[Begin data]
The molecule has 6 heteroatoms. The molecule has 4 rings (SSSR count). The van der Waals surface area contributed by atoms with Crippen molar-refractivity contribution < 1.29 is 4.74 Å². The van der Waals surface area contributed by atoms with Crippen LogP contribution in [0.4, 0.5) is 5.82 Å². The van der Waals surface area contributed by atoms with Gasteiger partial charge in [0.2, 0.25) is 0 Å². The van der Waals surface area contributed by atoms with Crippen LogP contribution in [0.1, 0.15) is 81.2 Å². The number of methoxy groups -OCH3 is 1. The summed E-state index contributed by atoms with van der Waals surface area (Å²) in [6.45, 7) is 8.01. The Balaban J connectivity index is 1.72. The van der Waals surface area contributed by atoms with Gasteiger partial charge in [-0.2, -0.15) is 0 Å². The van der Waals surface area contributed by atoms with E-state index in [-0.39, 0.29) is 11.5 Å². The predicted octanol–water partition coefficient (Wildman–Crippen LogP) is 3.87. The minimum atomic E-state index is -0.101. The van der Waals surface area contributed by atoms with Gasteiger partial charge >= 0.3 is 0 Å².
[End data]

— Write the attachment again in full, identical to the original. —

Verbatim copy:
The molecule has 6 heteroatoms. The molecule has 4 rings (SSSR count). The van der Waals surface area contributed by atoms with Crippen molar-refractivity contribution < 1.29 is 4.74 Å². The van der Waals surface area contributed by atoms with Crippen LogP contribution in [0.4, 0.5) is 5.82 Å². The van der Waals surface area contributed by atoms with Gasteiger partial charge in [0.2, 0.25) is 0 Å². The van der Waals surface area contributed by atoms with Crippen LogP contribution in [0.1, 0.15) is 81.2 Å². The number of methoxy groups -OCH3 is 1. The summed E-state index contributed by atoms with van der Waals surface area (Å²) in [6.45, 7) is 8.01. The Balaban J connectivity index is 1.72. The van der Waals surface area contributed by atoms with Gasteiger partial charge in [-0.2, -0.15) is 0 Å². The van der Waals surface area contributed by atoms with E-state index in [-0.39, 0.29) is 11.5 Å². The predicted octanol–water partition coefficient (Wildman–Crippen LogP) is 3.87. The minimum atomic E-state index is -0.101. The van der Waals surface area contributed by atoms with Gasteiger partial charge >= 0.3 is 0 Å².